With the rain forecast to clear early, we set off from King’s Square without capes, but were all caped up by the time we reached Matson. Climbing out of Cranham, there was a mutiny. The ride leader was seen powering up the hill alone as everyone else on the ride took the zig-zag route up the common. All was forgiven at the re-group, and we continued to Foston’s Ash and Bisley as a united peleton.
A surprise turn to Water Lane led to many comments of “I haven’t been along this lane before”, and some to suggest that they could determine why it was not a frequented route. The Daneway was reached cautiously, but without incident, and familiar lanes followed to coffee in Tetbury.
After coffee, most riders returned via Nailsworth. Whether it was the Vice Captain or his choice of route down Hyde Hill and up the Old Neighbourhood, but for whatever reason, this was not a popular alternative
The MTB option was similarly unpopular. The best that can be said is that no one was dropped from the group, but since the ride leader was unaccompanied this was no great achievement. Still, a good time was had by everyone who came, tackling first Stockley Way and Sevenleaze Lane, then Maitland and Standish Woods. The new singletrack path laid out in the latter was great fun, though wet roots and a surprising number of dog walkers meant riders had to stay alert. A trip along the old railway line, whose resurfacing has been promised by the county council, to Nailsworth was followed by an exploration of Tetbury Lane. It’s clear how times have moved on; the road’s name and direction make it clear that it was once the primary route to Tetbury whereas the “No Through Road” and “Unsuitable for Motors” signs make it clear that it no longer is. Still, UFM always encouragesthe mud pluggers and a somewhat stiff climb to Shipton’s Grave Lane was enjoyed, as was the view of the Severn Vale it revealed. A permissive bridle path through Ledgemoor Bottom and an excursion along Chavenage Lane completed the route, almost entirely without incident.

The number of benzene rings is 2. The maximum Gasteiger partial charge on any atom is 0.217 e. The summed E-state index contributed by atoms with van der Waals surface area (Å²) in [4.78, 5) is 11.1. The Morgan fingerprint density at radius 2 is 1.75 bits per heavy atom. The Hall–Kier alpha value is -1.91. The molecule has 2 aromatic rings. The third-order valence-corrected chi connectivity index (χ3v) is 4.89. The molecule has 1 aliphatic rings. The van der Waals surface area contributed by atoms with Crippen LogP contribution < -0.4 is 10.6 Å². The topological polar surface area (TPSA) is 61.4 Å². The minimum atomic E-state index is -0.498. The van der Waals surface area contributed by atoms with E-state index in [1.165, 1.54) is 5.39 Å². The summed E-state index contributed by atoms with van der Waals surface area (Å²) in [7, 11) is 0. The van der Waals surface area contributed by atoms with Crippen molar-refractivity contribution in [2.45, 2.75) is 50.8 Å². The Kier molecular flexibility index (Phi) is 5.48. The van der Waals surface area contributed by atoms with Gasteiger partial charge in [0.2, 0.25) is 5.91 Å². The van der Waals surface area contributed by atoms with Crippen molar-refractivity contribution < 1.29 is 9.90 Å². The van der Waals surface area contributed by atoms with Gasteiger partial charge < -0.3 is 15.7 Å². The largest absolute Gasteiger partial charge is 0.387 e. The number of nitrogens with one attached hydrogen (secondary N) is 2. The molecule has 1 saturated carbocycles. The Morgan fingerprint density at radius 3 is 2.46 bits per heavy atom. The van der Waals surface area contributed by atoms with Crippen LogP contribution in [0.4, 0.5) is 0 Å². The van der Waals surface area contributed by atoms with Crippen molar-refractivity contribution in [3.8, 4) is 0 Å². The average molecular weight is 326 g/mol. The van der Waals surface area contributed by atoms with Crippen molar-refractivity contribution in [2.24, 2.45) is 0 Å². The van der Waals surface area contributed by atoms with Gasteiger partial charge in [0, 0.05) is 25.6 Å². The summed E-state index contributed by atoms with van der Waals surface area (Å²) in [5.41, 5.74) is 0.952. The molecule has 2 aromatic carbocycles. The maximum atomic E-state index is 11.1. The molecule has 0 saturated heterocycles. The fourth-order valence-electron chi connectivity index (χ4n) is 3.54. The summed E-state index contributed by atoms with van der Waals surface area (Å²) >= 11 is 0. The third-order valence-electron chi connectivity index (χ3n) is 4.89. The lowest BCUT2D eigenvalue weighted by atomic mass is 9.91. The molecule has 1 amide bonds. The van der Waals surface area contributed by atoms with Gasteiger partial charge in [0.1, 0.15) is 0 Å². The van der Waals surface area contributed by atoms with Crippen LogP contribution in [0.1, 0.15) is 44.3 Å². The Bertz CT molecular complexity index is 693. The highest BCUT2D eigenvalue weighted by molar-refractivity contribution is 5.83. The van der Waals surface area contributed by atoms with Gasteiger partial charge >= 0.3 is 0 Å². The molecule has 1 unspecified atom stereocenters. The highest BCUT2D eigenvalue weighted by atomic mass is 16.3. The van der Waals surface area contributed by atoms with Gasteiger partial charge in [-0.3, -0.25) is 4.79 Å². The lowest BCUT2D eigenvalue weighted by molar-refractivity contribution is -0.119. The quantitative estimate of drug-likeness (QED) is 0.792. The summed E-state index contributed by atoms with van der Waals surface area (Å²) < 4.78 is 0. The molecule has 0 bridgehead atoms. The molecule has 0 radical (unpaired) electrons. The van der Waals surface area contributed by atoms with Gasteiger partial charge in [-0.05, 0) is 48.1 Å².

Alas, 25 metres short of the road into Tetbury a disorderly dismount saw the President’s eyeglasses embedded in the bridge of his nose, necessitating one of the Club’s First Aid kits to be brought into use. His intention to ride quietly back with the roadies was thwarted by their speed, leaving him to enjoy the Stroudwater Canal towpath and discover not one, not two, but three railway crossings closed during the construction of new housing estates, forcing a degree of backtracking to find a route home.